If you read my Tibet train story, you know my luck. If not, do not worry because general admission in Indian trains is more crazy than Chinese trains. We finally find someone at the ticket counter who speaks English well enough to tell us there are no more tickets on our train to Jaipur except for standing room. Looking around Jammu, Sam and I agreed to get out of there and would take our chances with another train adventure. If you have seen the Wes Anderson movie, Darjeeling Limited, it was nothing like that but there are sleeper cars which we were not on.

Chinese trains have seat numbers on the tickets, Indian trains are first come, first serve but move over because your seat, which is more like a bench is going to fit more people than you are comfortable with. Sam and I had heard horror stories about Indian trains, from other travelers and were even warned by our housebaot family, watch your bags, be careful of thieves and do not accept food/drinks from strangers because they will drug you then take your bags. The train arrives and it is like a department store opening with huge sales in the holiday season, CHAOS. Sam and I run to a car where it is not a riot to get on and then were sort of like deer in the headlights, not able to move, just starring at a bad situation and every moment we did not move, the situation got worst. The train setup is benches facing each other (which I thought 3 people would sit on), luggage racks above them then an single seat separated by an aisle. I am prod of myself because I finally made the first move to put my bag on the luggage rack above the single seat and snap it down. Thank Gandhi (ha ha get it, thank god) a nice man came to us in the chaos and said come sit with his family. What he meant was come sit in the luggage racks above my family but whatever we had a place to sit and were out of the head lights. Sam and my luggage racks quickly were not just ours as 2 other Indians joined us both. The train was FULL, the bench below us had 6 or 7 people on it, the luggage racks were 3 or 4, the single seats were sometimes doubles and the floor space quickly disappeared. My luggage rack mates were the most obnoxious people in the car, making tons of noise, listening to music on their phones at full volume, wrestling each other, flicking the lights on and off and overall being 'that guy'.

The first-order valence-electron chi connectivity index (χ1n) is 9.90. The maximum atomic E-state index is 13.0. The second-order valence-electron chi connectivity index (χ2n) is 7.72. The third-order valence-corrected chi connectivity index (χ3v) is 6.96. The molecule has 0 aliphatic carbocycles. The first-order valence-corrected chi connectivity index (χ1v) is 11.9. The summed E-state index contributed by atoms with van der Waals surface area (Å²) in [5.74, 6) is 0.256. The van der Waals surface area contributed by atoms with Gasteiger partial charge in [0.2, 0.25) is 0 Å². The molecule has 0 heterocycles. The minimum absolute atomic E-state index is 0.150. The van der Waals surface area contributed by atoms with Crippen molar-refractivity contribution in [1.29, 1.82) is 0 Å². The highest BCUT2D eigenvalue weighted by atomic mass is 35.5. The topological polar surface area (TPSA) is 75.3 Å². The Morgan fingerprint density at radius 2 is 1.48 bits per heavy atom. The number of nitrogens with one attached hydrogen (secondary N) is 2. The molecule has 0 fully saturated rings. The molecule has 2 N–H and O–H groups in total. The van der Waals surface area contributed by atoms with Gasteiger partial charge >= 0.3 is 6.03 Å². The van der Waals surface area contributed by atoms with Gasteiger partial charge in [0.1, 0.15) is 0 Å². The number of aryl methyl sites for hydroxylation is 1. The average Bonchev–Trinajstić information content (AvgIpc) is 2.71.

I could explain the ride more but the strange reality was that it did not faze me too much after my Tibet train and after a few other horror travel stories. I turned down many drinks that were definitely drugged. At most stops the best way to get in or off the train was through the windows because there were so many people on the floor. It took Sam about 10 minutes to walk 30 feet to the bathroom and he said he stepped on many people. Sam also was not as smart as me (ha ha ha) and hugged his bag for the entire voyage because luggage space disappeared quicker than floor space. Chinese trains run on time, have signs posted when it will arrive at each station and even have electronic signs to tell you what the stop is. Not in India. In Jammu the board said Jaipur was 15 hours, turns out it was 19. Finding someone that knew our stop was tough too and when we finally trusted someone and got off, we were ready for the worst and to be in a place other than Jaipur. However, we were given good info, got off in Jaipur and were on our own adventure, away from the houseboat, away from the ripoffs and ready to take on India

Posted by pmyerson 21:21 Archived in India Comments (0)